With flights grounded, Indians who work in Israel are unable to get back to their jobs


(JTA) — Chandrakanth Gadipelly’s flight from Delhi to Tel Aviv was already taxiing for takeoff when the announcement came: All Indians would have to disembark.

That was in the middle of March, as Israel completely closed its borders to non-citizens, and Gadipelly has been trying to get back to his chemical engineering lab in Haifa ever since.

“They’re trying to keep with the pace without me but because of me not being in my place, most of the work has completely stopped because I’m one of the central people on the project,” he said from his home in Mumbai.

Gadipelly is one of hundreds of Indians who are unable to get back to their lives in Israel, where a flourishing community of expats working in science, technology and home health sectors. According to the Indian Embassy in Tel Aviv, more than 12,000 Indian citizens live and work in Israel, the vast majority as caregivers for the elderly or people with disabilities.

Many of those people have remained in Israel throughout the pandemic, or flown home to their families in India. But some Indians were caught abroad when travel restrictions were imposed in the pandemic’s early days. A coordination effort has generated a list of more than 200 Indians who need to either travel to Israel or return to India.

With both countries fully occupied by their battles against the pandemic at home, the Indians with Israeli ties appear to have fallen through the cracks until now.

A May 25 airlift organized by the Indian government allowed Indians in Israel and Israelis in India to return home, but non-Israelis were not permitted to make the trip to Tel Aviv. And while Israel has given permission for foreigners whose lives are based in Israel to return, no commercial flights are scheduled.

“Literally I wake up every morning and I beg them to restart flights,” said Siva Sai, who is studying at Tel Aviv University’s Sackler School of Medicine, where he is also a laboratory assistant studying properties of blood. He’s been making his case on social media, so far to no avail: “I’ve been tagging every one of them but there was no response.”

Sai had traveled to his home in Chennai for a visit in mid-March and understood at first that he would have to put his return on hold while the world went into lockdown. 

“I was happy to take a break for one or two months, but this break has been too long on me,” he said.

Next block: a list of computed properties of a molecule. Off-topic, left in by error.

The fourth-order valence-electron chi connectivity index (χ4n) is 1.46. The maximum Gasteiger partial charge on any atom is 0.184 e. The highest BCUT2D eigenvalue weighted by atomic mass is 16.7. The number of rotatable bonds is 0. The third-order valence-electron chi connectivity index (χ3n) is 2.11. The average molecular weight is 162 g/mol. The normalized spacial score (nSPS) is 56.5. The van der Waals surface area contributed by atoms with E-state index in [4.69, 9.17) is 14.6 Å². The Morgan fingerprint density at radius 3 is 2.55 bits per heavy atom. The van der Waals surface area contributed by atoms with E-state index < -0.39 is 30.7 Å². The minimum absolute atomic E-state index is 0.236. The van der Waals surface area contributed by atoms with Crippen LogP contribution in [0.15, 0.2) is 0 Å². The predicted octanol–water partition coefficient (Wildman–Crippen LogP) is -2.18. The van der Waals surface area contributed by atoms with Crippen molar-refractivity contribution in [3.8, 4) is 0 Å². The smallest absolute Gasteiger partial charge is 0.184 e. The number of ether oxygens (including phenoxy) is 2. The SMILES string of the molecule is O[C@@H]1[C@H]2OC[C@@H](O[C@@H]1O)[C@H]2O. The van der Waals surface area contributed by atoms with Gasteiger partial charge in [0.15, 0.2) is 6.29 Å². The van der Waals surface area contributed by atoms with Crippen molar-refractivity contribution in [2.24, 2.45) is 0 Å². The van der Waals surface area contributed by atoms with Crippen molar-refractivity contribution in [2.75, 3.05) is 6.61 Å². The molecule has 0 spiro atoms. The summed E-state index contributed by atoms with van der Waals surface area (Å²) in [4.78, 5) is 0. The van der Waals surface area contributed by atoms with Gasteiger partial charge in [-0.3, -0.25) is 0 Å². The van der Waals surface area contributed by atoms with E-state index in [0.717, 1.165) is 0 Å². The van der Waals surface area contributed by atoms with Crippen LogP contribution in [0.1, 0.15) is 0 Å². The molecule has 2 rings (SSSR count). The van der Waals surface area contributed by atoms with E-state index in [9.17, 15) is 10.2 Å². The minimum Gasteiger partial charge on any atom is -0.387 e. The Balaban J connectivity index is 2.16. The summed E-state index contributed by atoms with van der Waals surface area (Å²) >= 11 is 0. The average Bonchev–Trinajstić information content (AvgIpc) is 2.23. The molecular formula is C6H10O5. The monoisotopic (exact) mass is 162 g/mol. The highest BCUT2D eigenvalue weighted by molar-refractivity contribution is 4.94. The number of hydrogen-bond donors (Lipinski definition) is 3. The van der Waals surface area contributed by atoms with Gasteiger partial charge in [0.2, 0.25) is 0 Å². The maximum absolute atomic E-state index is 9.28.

Gadipelly, too, has been issuing pleas online. “We’ve been tweeting to almost all the agencies every day, dozens and dozens of tweets,” he said. “But there is no reply. I don’t know, people aren’t taking it seriously. Maybe It’s just because it’s the students’ voices, I don’t know.”

Mayuri Mukherjee, a doctoral candidate at the Hebrew University of Jerusalem studying emerging technologies and security, has been working to coordinate Indians who want to return to Israel. She said she understood why their plight hasn’t yet attracted much attention from government officials who could potentially address it.

“To us our individual stories are important and it’s a big deal to us to be stuck here, but in the larger scheme of things, we are very small in numbers,” she said. “When you put together the number of Indians in Israel and compare it to Indians in the US, for example, those numbers don’t match. There is no comparison. So I think from the Indian government’s point of view, the thought was, ‘ah we did one flight, Indians who were stuck in Israel have been sent back home. We are now done, for the most part.’ Those of us who are stuck here, well, bad luck.”

This week, the students got their first signs of hope. The Indian Embassy replied for the first time to one of Sai’s messages on Tuesday, asking him to get in touch.

“Please private message your contact details. We will contact you,” the tweet said. “The Embassy is directly in touch with many Indian students in Israel on this issue.”

And on Wednesday, the embassy announced on its website that it is “looking at the possibility” of organizing another flight for later this summer. It asked interested people to submit their personal details by Aug. 15.

No one yet has a ticket, and uncertainty remains as both countries grapple with rising coronavirus cases. But the updates suggested a possible end to the months-long limbo.

“It’s very difficult to be stranded in your own country,” said Gadipelly. “It’s really sad. Because I’m in my hometown and I’m with my family, but there is a limit. I have my work responsibilities also.”

Recommended from JTA